A police-maintained “buffer zone” is inappropriate for reasons I will explain below:
When hate speech arrives on campus, it is the right of the Carolina community to establish protective barriers — physical walls, drowning noise, heckling, distractions etc. — to protect its community from hate speech.
It must be acknowledged that recent events have raised to the surface valid questions of whether police have a valid role within our communities at all. However, accepting that police are here, it is important that those of you who have the power to wield them take care and understand the role they do, and do not, play.
The state, with its military and police as its arms, is endowed with a legal monopoly of violence. For this reason, the freedom of the people depends on the state not abridging freedom of speech. But a free people are not agents of the state, are not endowed with the privilege of violence and are not obliged to tolerate hate speech.
As you point out, it is the (legal) right of these agitators to move and speak freely in the public spaces. Bearing this in mind, it is the obligation of the police to ensure they can move and speak in peace.
It is not the obligation of police to ensure that this speech is heard and seen. It is absolutely an inappropriate overreach to use police to this end. While it is the obligation of police for themselves not to obstruct speech from being heard, it is very much not their place to prevent a free community of citizens from doing the same in a peaceful fashion.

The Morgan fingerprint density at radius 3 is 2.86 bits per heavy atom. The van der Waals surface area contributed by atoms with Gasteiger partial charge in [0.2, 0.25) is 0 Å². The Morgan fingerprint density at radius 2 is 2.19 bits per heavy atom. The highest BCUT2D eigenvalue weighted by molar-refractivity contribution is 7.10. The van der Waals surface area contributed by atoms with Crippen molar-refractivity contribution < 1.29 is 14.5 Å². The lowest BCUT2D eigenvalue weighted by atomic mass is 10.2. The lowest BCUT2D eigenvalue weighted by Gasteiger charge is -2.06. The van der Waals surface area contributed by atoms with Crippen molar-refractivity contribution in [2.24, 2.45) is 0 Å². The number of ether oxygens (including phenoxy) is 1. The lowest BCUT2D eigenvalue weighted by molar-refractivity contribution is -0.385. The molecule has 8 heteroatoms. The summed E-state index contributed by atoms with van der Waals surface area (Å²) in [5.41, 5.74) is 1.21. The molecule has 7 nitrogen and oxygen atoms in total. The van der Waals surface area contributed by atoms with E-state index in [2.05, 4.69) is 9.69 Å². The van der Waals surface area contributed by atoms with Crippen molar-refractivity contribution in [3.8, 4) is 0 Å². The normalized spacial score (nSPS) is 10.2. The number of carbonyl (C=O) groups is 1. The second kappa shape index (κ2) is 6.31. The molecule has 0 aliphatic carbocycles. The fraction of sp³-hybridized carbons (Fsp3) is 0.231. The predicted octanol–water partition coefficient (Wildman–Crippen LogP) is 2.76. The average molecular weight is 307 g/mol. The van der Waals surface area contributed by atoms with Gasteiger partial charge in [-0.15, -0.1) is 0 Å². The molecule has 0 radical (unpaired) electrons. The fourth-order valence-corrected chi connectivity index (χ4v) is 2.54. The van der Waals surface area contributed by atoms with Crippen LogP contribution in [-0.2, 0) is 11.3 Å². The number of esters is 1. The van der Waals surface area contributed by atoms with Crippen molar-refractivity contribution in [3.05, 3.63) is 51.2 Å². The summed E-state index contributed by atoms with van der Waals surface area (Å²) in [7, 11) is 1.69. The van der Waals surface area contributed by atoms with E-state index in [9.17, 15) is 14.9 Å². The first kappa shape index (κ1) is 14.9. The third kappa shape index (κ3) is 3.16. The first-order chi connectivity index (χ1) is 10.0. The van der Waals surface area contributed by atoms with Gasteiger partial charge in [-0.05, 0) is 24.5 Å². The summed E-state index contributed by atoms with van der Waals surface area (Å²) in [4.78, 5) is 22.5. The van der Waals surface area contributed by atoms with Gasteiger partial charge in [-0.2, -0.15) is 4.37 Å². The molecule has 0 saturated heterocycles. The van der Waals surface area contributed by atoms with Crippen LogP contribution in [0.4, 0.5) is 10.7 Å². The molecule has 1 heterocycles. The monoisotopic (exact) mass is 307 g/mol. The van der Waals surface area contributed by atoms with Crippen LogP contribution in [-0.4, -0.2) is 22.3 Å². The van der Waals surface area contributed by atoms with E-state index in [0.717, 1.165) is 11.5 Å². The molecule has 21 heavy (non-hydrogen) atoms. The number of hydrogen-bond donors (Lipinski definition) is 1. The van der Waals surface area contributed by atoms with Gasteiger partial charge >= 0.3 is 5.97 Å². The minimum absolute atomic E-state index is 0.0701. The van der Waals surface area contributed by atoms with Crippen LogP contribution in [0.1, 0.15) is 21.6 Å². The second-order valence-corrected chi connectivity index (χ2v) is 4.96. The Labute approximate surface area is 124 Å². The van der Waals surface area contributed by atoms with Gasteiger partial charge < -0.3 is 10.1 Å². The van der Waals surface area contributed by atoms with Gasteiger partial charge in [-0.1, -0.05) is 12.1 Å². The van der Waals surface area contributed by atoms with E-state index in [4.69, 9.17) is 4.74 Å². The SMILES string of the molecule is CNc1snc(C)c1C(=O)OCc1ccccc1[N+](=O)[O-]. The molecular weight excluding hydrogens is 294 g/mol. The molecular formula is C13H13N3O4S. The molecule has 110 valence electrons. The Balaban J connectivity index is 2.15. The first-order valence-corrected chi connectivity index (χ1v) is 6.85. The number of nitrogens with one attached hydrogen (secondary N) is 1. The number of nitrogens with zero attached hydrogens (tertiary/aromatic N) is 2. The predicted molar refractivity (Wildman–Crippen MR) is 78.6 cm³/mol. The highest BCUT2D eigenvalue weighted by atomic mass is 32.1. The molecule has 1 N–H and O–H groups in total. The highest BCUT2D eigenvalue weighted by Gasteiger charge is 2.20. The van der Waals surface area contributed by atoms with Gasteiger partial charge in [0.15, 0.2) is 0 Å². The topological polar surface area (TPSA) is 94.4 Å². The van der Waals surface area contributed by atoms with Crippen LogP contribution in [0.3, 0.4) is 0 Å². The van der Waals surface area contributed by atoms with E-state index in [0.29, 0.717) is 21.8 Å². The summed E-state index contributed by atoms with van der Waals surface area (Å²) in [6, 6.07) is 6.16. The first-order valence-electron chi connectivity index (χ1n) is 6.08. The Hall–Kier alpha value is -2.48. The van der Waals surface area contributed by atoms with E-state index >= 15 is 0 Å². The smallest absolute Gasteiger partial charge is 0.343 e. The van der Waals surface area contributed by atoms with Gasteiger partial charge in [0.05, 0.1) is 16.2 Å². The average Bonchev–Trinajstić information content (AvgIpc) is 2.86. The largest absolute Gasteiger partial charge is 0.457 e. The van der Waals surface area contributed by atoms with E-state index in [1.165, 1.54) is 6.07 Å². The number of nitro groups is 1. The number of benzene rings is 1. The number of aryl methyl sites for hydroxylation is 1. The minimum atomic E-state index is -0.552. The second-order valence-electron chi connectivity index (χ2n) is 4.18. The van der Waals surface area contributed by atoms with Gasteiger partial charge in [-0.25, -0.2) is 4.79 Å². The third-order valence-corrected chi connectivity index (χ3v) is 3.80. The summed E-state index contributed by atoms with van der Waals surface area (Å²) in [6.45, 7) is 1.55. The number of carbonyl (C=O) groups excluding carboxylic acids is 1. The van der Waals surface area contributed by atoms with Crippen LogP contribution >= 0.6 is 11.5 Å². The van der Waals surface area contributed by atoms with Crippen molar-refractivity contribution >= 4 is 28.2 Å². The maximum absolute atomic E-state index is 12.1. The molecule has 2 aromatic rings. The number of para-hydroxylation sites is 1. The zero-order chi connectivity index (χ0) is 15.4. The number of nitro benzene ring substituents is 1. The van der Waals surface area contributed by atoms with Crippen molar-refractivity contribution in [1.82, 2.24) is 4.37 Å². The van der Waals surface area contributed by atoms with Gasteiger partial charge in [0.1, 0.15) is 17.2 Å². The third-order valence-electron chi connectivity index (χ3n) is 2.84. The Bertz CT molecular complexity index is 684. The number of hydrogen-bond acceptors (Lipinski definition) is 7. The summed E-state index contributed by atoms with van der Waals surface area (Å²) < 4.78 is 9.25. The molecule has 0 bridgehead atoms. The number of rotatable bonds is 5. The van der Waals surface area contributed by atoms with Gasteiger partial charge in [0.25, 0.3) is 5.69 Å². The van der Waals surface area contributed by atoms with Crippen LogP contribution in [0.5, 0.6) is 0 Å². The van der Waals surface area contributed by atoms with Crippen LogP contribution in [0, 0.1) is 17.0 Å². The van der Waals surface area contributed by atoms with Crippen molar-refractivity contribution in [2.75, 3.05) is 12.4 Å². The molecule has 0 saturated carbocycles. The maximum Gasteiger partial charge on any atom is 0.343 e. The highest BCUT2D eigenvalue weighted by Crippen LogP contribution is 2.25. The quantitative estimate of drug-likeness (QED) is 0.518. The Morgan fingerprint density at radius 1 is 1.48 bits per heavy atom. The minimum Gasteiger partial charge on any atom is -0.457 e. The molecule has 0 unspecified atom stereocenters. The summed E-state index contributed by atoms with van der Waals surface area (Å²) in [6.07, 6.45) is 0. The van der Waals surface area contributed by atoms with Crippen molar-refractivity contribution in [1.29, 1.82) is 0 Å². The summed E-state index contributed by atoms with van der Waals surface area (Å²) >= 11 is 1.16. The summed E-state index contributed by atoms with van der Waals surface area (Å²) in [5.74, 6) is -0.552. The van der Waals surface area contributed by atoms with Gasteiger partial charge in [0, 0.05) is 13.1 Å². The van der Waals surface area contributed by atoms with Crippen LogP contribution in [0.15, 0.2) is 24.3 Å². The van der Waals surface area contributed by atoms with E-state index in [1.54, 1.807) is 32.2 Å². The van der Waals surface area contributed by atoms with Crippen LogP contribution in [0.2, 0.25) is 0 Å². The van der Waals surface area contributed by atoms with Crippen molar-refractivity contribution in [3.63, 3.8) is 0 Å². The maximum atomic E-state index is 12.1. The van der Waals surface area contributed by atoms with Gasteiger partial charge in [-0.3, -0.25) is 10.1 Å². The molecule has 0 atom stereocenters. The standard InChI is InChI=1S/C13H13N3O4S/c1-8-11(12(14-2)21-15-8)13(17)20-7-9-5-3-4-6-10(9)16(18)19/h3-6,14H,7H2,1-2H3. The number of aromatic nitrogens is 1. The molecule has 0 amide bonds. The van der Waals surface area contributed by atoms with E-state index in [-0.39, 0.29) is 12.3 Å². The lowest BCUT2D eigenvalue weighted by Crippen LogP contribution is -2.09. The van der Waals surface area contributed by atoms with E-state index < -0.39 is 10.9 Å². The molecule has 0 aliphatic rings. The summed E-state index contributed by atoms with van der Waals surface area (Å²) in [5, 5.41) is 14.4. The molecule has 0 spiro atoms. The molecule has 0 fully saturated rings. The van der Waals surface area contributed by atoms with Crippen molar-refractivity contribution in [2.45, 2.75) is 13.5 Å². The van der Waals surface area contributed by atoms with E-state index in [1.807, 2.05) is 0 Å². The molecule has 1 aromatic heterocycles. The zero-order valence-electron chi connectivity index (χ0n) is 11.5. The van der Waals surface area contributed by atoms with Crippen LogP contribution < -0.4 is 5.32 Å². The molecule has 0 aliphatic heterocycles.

The value of some form of buffer zone is not lost on me: Maintaining distance to prevent tumbles between the community and agitators is a worthwhile cause. It is reasonable to expect that keeping the peace might entail keeping distances.
Yet, I claim that a police-managed buffer zone imposes neutrality to speech, which violates the rights of the Carolina community. The president of the university should acknowledge and protect the right of the Carolina community to maintain a peaceful buffer according to the values of the community, not according to the imposed restrictions of the state.
A community-managed buffer zone by no means implies chaos. If police oversight is deemed necessary, then let it be so, so that the right of these agitators to speak and move without threat of violence is preserved. But let’s not assert this dangerous myth that Carolinians are under the obligation to permit hate speech be heard on campus simply because the police and officials must. On the contrary, protecting the free speech of the Carolina community necessarily entails permitting Carolinians to protect one another.
I hope that in recent months, the President has recognized the incredible work of activists in Columbia and around the country who have done a better job maintaining peace than the police themselves have. I recommend that the president order police to permit Carolinians to protect their community.
Fourth-year mechanical engineering student